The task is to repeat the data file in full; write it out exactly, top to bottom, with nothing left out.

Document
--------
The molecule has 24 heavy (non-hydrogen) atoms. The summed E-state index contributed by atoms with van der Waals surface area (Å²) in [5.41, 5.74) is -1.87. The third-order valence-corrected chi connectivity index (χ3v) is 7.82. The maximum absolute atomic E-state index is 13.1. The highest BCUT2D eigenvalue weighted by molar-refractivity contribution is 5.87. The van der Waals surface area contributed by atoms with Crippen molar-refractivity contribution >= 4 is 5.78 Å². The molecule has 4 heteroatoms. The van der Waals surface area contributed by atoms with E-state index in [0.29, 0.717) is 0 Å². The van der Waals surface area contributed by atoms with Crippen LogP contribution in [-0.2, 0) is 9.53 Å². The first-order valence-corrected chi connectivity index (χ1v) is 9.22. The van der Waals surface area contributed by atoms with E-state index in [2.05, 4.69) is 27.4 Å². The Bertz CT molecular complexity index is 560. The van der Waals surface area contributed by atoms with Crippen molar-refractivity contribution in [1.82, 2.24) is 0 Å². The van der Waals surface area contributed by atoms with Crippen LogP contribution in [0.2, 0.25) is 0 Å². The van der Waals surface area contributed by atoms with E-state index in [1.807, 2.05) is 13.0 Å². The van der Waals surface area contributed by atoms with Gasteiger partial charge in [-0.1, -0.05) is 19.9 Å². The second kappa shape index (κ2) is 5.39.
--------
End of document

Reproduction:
The molecule has 24 heavy (non-hydrogen) atoms. The summed E-state index contributed by atoms with van der Waals surface area (Å²) in [5.41, 5.74) is -1.87. The third-order valence-corrected chi connectivity index (χ3v) is 7.82. The maximum absolute atomic E-state index is 13.1. The highest BCUT2D eigenvalue weighted by molar-refractivity contribution is 5.87. The van der Waals surface area contributed by atoms with Crippen molar-refractivity contribution >= 4 is 5.78 Å². The molecule has 4 heteroatoms. The van der Waals surface area contributed by atoms with E-state index in [0.29, 0.717) is 0 Å². The van der Waals surface area contributed by atoms with Crippen LogP contribution in [-0.2, 0) is 9.53 Å². The first-order valence-corrected chi connectivity index (χ1v) is 9.22. The van der Waals surface area contributed by atoms with E-state index in [2.05, 4.69) is 27.4 Å². The Bertz CT molecular complexity index is 560. The van der Waals surface area contributed by atoms with Crippen molar-refractivity contribution in [1.82, 2.24) is 0 Å². The van der Waals surface area contributed by atoms with Crippen LogP contribution in [0.2, 0.25) is 0 Å². The van der Waals surface area contributed by atoms with E-state index in [1.807, 2.05) is 13.0 Å². The van der Waals surface area contributed by atoms with Gasteiger partial charge in [-0.1, -0.05) is 19.9 Å². The second kappa shape index (κ2) is 5.39.